Nurse Practitioner Specialties in High Demand

NPs are in high demand. The U.S. Bureau of Labor Statistics (BLS) projects the employment of nurse practitioners to grow 45 percent between 2019-2029, whereas the average projected growth for all occupations is 6%. If you’re an aspiring nurse practitioner who is having difficulty deciding on a specialty, it might be helpful to reach out to your professional network. Consulting with nursing colleagues, mentors, instructors, and professional acquaintances in the healthcare field is a great way to learn more about the demand for specific NP specialties in your region and nearby medical facilities. You could also benefit from reaching out to individuals who might already be working in a specific field or specialty. This allows you to gain advice and insight about expectations, challenges, and rewards that come from working in that field.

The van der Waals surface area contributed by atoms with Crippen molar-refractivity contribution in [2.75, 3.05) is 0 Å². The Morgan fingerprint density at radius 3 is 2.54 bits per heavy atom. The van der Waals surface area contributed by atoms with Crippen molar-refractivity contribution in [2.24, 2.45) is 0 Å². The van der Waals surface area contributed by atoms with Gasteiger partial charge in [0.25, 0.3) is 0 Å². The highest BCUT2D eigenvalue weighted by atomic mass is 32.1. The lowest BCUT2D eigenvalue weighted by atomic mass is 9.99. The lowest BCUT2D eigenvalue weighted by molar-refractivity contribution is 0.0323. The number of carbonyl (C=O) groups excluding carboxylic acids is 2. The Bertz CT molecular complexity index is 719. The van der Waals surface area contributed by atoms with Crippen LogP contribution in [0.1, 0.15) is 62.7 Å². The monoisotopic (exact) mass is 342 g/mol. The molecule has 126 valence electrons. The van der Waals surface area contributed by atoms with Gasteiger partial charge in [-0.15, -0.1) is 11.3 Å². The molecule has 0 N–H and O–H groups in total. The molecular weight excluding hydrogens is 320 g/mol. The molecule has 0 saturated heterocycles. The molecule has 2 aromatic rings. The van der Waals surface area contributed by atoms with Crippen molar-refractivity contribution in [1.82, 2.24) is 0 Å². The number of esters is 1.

Even though the role of nurses is in high demand, there might be better opportunities available for those who are willing to relocate to a different geographic area. Certain areas and states have a higher demand for nurses than others. In states where there is a nursing surplus, the nurse practitioner specialty landscape may be much more competitive. That doesn’t mean, however, that nursing professionals who move to less impacted states will immediately find a high-paying job. Certain communities and areas of those states might have a higher demand for a specific type of nurse, and professionals working in a particular city or location might earn more than those working in a different part of the state. Nevertheless, the ability and willingness to relocate to meet those demands could prove beneficial to nurses and nurse practitioners.